The LEAN STARTUP MOVEMENT seems to be reproducing itself in cities around the world – like a kind of modern day capitalist pandemic. The movement has been fascinating for to watch…

These days many of us have heard of the ‘lean startup’ and ‘minimum viable product’

We pilfered Eric Ries’ terminology and “re-purposed” it to describe the “minimum viable workflow” required to provide compilation and tax services to the ‘micro-businesses’ that are the bread and butter of most small, professional accounting practices in Canada today.

What is a Startup?

It’s important to understand that a startup isn’t just any small business. In fact no less an expert than Steve Blank defines a startup as “a temporary organization trying to find a business model”.

Most startups work in the high tech space. Since my tax practice has been focused on tax incentives for experimental development and technological advancement, I’ve had a bit of a wild ride helping many local startups to claim generous tax incentives from successive Canadian governments.

The Lean Startup - Eric Ries

I have been lucky enough to observe and work with some incredibly creative people.

As venture capitalists and angel investors search for unicorns and gazelles among the usual thirty-something suspects with the requisite running shoes and designer beards, I can’t help thinking of medieval alchemists trying to transform base metals into gold…

…and I have to admit to a kind of nausea at the glorification of “entrepreneurial culture”. Wanting to disrupt the status quo is something that the best entrepreneurs share with the best artists and musicians. It is also risky, and the margin between success and failure can be razor-thin in any field.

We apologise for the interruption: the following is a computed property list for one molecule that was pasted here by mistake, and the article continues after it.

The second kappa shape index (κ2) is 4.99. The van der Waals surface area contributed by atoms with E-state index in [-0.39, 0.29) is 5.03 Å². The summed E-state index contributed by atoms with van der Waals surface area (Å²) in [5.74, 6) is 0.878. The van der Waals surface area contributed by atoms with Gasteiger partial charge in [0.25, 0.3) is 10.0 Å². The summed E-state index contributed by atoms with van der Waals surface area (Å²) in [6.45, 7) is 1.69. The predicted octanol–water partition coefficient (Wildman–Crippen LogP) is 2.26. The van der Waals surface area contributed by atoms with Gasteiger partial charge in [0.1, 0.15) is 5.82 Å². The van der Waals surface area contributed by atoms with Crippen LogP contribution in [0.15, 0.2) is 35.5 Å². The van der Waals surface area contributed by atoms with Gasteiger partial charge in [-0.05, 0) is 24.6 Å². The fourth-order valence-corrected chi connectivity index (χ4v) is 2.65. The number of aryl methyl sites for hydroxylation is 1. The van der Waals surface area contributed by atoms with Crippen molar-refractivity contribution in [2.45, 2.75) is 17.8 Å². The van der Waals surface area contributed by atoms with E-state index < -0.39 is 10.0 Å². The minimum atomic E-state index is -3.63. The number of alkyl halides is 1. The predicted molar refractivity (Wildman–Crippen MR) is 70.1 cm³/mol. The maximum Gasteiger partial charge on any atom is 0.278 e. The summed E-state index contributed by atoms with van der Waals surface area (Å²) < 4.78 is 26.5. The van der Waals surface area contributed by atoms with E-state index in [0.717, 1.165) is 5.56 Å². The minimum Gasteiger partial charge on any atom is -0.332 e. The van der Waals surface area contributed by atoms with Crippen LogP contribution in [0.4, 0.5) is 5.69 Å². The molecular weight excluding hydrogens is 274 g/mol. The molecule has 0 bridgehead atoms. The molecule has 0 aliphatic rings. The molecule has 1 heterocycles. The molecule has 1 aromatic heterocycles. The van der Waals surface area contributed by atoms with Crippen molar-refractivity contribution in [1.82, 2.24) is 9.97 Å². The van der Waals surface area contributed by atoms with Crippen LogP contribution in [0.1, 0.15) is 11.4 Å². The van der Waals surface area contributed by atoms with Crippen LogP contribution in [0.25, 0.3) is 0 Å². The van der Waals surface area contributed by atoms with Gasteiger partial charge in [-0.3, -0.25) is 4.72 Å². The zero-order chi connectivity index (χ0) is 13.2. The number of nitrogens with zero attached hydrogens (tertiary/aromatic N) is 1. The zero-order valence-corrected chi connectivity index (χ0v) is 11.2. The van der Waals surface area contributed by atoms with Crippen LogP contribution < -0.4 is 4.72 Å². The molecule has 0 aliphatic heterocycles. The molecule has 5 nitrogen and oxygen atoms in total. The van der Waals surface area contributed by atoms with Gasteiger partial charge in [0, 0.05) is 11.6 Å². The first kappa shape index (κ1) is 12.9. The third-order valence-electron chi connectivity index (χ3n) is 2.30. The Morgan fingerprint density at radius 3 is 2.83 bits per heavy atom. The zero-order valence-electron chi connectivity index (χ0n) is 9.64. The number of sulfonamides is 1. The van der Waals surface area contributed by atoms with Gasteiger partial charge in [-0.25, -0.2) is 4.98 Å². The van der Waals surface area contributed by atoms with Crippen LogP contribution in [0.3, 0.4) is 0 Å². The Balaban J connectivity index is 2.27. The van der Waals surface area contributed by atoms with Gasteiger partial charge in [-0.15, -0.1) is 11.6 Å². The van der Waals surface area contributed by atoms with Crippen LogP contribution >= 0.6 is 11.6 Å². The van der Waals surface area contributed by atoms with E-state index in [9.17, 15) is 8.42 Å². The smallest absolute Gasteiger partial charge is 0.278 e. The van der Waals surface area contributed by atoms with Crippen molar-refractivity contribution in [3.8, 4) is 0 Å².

It’s refreshing to hear Warren Buffet – the third richest man in the world – attribute much of his success to winning the “ovarian lottery”. Acknowledging the importance of timing and luck in his success makes for a change and should give pause to would be entrepreneurs who want to “hit one out of the park”.

You’ve probably seen interviews on YOUTUBE or in ENTREPRENEUR MAGAZINE where someone asks a successful entrepreneur how they were able to succeed where so many else have failed. Would-be entrepreneurs are encouraged to hang on every word, as if they can somehow extract and distill the magic ingredients that will guarantee future success.

Too many successful people attribute their own economic success to personal characteristics like intelligence, creativity, discipline and work ethic. The truth is that they probably don’t have much more or less of those characteristics than many of the hundreds of competitors who didn’t quite make it. I’ve often felt that it might be more informative to talk to some of those who “nearly made it”.

While some of us feel the need to glorify risk-taking entrepreneurs, it is probably telling that most successful companies put risk management strategies in place once they start to scale.

At any rate “running lean” is important for any organization, but for our smallest businesses it’s actually a matter of life and death.

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